Nature seems to catch you by the tail. I think of all the butterflies I have seen whose torn hind wings bore the jagged marks of birds' bills. There were four or five tiger swallowtails missing one of their tails, and a fritillary missing two thirds of a hind wing. The birds, too, who make up the bulk of my list, always seem to have been snatched at from behind, except for the killdeer I saw just yesterday, who was missing all of its toes; its slender shank ended in a smooth, gray knob. Once I saw a swallowtailed sparrow, who on second look proved to be a sparrow from whose tail the central wedge of feathers had been torn. I've seen a completely tailless sparrow, a tailless robin, and a tailless grackle. Then my private list ends with one bob-tailed and one tailless squirrel, and a muskrat kit whose tail bore a sizeable nick near the spine.
Dillard spends a whole chapter of Pilgrim at Tinker Creek discussing this aspect of Nature. Chomped and be chomped. Eat and be eaten. That's the way things work. Even human beings are not immune to this design. Dillard lists all kinds of creatures that snack on people, from insects to worms. It's not a pretty picture.
Me? I have a few nicks and bumps. You don't get to be my age without such souvenirs. On either side of my right knee, I have two caterpillar-shaped scars. When I was a kid, I had an operation on my leg because my right leg is longer than my left. On the back of my neck, I have a dent from where a cyst was removed a few years ago. I am the proud owner of an appendix scar as well.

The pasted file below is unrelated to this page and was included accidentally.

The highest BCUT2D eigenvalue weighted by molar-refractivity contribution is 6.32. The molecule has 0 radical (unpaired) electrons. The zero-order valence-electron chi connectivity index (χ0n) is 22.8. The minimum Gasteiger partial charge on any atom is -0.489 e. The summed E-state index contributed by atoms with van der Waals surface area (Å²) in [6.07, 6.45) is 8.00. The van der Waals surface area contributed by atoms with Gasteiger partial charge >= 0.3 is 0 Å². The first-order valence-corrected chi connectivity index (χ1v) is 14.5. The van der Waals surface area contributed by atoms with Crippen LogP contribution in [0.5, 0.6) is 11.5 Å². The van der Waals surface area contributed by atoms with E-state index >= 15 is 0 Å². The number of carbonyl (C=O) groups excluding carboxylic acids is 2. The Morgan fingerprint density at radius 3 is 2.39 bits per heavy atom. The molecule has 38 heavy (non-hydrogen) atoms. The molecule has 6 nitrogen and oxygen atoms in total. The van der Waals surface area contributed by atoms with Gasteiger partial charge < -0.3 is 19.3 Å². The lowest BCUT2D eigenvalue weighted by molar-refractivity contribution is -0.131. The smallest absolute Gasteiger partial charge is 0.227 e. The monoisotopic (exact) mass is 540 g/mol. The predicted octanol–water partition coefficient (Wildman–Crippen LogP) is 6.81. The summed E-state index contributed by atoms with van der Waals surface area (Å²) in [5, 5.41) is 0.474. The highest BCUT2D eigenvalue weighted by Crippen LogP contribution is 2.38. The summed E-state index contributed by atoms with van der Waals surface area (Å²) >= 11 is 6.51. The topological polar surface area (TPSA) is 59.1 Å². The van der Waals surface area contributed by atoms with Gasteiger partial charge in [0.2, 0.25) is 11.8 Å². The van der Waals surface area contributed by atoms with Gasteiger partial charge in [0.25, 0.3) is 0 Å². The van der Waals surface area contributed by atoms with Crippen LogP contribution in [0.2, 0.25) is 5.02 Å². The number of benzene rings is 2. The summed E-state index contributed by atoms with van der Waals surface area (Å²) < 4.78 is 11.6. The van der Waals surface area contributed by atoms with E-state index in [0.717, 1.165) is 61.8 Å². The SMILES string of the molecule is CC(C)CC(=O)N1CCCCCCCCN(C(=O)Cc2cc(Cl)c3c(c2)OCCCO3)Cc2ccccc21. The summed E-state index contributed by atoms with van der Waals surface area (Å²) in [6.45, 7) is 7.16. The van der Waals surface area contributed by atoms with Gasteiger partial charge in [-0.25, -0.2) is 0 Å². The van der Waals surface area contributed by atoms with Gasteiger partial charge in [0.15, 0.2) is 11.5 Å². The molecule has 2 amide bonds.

All of these things are my trophies of living on this planet as long as I have. I have been chomped, cut, bit, and stomped. As a parent, I've been peed and pooped on. My son has been throwing up all morning long. Sometimes he hits the bucket. Sometimes he doesn't. He has not hit me. Yet.
We all have to take our personal and collective hits. All experience heartbreaks and joys. Disappointments and triumphs. This week, some people in the United States have been incredibly jubilant. Other people have been angry and depressed. There will be healing, eventually. But there's going to be a whole lot of tailless robins and sparrows in the streets of America after things calm down.
I am trying to move on. Regain some perspective. I cannot share in the beliefs that shaped the outcome of last Tuesday night. They don't represent who I am. I can't embrace a movement that is founded on bigotry and hatred. I believe in love and charity and acceptance. That's what being a Christian is all about.
Saint Marty gives thanks for the scars on his leg and neck. His nicks and bumps. They are reminders that healing happens. Slowly.